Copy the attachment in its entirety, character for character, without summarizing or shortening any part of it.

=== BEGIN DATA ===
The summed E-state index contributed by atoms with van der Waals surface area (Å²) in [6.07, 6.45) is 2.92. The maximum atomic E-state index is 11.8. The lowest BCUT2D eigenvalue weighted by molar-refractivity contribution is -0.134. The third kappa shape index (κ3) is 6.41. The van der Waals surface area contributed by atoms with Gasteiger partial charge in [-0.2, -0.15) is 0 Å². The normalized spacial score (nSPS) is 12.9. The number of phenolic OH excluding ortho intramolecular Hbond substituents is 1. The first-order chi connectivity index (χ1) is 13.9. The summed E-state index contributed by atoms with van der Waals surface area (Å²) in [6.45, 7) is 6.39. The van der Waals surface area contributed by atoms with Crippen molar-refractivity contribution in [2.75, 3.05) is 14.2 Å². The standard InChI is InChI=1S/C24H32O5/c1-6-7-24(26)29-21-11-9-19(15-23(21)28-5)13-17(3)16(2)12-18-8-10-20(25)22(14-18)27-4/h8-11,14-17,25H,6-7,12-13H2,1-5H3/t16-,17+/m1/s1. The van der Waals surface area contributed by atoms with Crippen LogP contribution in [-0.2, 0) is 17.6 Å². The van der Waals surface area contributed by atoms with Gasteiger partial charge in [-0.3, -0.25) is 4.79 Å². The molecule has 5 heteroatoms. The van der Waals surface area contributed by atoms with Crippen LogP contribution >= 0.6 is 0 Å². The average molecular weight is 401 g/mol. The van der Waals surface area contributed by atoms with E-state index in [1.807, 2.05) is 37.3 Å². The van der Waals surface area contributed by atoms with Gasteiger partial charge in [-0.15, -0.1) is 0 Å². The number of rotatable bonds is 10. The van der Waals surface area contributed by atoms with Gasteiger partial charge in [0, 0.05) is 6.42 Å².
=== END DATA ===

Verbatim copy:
The summed E-state index contributed by atoms with van der Waals surface area (Å²) in [6.07, 6.45) is 2.92. The maximum atomic E-state index is 11.8. The lowest BCUT2D eigenvalue weighted by molar-refractivity contribution is -0.134. The third kappa shape index (κ3) is 6.41. The van der Waals surface area contributed by atoms with Gasteiger partial charge in [-0.2, -0.15) is 0 Å². The normalized spacial score (nSPS) is 12.9. The number of phenolic OH excluding ortho intramolecular Hbond substituents is 1. The first-order chi connectivity index (χ1) is 13.9. The summed E-state index contributed by atoms with van der Waals surface area (Å²) in [6.45, 7) is 6.39. The van der Waals surface area contributed by atoms with Crippen molar-refractivity contribution in [2.75, 3.05) is 14.2 Å². The standard InChI is InChI=1S/C24H32O5/c1-6-7-24(26)29-21-11-9-19(15-23(21)28-5)13-17(3)16(2)12-18-8-10-20(25)22(14-18)27-4/h8-11,14-17,25H,6-7,12-13H2,1-5H3/t16-,17+/m1/s1. The van der Waals surface area contributed by atoms with Crippen LogP contribution in [-0.2, 0) is 17.6 Å². The van der Waals surface area contributed by atoms with Gasteiger partial charge in [-0.3, -0.25) is 4.79 Å². The molecule has 5 heteroatoms. The van der Waals surface area contributed by atoms with Crippen LogP contribution >= 0.6 is 0 Å². The average molecular weight is 401 g/mol. The van der Waals surface area contributed by atoms with E-state index in [1.807, 2.05) is 37.3 Å². The van der Waals surface area contributed by atoms with Gasteiger partial charge in [-0.15, -0.1) is 0 Å². The number of rotatable bonds is 10. The van der Waals surface area contributed by atoms with Gasteiger partial charge in [0, 0.05) is 6.42 Å².